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Tri-Lakes Monument Fire asks voters for improvements and wage increase

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MONUMENT -

The Tri-Lakes Monument Fire Protection District is asking for help from voters with the passage of a mill levy increase to replace aging emergency vehicles and equipment, repair the inside of fire stations and bring their wages back up to scale. 

"We need to solve the problem and we need to solve it this year," Chief Chris Truty of the Tri-Lakes Monument Fire Protection District said.

Chris Truty is asking his community for help. 

"We have not been able to keep up with the number of things that we've either been able to replace, need to replace or for that matter, wages for our firefighters," he said.

He says financially, the Tri-Lakes Monument Fire Protection District has been struggling since the recession.

"Guys are going on calls and they're concerned whether or not the vehicle is going to break down, or whether or not the equipment is going to function or fail, we're talking about lives, not just the firefighter lives, but potentially the people that we are going to help in the community," he said.

That's why they're hoping to pass a mill levy next week which will cost the taxpayer $3.41 a month which adds up to $40.91 per $100,000 household.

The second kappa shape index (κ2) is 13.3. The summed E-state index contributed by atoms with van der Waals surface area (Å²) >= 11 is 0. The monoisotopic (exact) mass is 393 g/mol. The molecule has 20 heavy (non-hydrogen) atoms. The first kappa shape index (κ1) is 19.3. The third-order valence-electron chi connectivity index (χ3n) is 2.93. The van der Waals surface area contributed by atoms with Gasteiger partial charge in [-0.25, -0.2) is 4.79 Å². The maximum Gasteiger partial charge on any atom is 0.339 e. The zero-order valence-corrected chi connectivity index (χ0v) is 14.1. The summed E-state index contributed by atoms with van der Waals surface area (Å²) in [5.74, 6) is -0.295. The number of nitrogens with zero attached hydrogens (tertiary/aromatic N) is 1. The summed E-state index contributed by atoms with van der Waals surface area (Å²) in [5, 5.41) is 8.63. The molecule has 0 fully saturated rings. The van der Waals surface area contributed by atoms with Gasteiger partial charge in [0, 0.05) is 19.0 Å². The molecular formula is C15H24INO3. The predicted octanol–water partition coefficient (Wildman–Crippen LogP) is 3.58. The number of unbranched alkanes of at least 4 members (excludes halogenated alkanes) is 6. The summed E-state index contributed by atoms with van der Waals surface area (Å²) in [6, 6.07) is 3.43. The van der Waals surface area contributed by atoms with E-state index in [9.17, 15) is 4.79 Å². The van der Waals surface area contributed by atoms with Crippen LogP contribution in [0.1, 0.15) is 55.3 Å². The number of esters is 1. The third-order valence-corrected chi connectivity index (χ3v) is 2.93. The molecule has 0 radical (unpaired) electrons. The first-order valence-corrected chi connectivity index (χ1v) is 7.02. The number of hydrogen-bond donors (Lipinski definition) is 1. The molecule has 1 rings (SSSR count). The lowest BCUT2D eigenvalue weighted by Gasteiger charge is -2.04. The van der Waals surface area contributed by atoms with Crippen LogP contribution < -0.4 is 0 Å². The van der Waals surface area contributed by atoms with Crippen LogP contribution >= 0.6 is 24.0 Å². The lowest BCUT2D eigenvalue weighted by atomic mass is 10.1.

Not everyone is sold on the cost but most agree, this service is critical to their area.

"A smaller adjustment in one year would be easier but in general I'd be supportive of it because we've had fire issues and I think they're going to continue," James Bame, a Monument resident said.

Bame knows the need all too well, he's one of the thousands that were on pre-evacuation notice for the Black Forest Fire.

"We do the clearing and everything we can to keep the trees away from the structures but the fire trucks showing up would certainly be a good reinforcement," Bame said.

But Chief Truty says they've been struggling to even keep trained workers, because they've been paying 25 percent less than the average firefighter along the Front Range.

"People are actually leaving to go to fire departments that pay much more than we do and we have to stop that," Truty said.

He says this is a safety issue, especially since the community is expected to grow by up to 10,000 people in the next decade.

If approved, this is projected to add $2.75 million to their existing $6 million budget.

If this doesn't pass, the fire department plans to approach the community again for more help because they say, this problem is not going away anytime soon.

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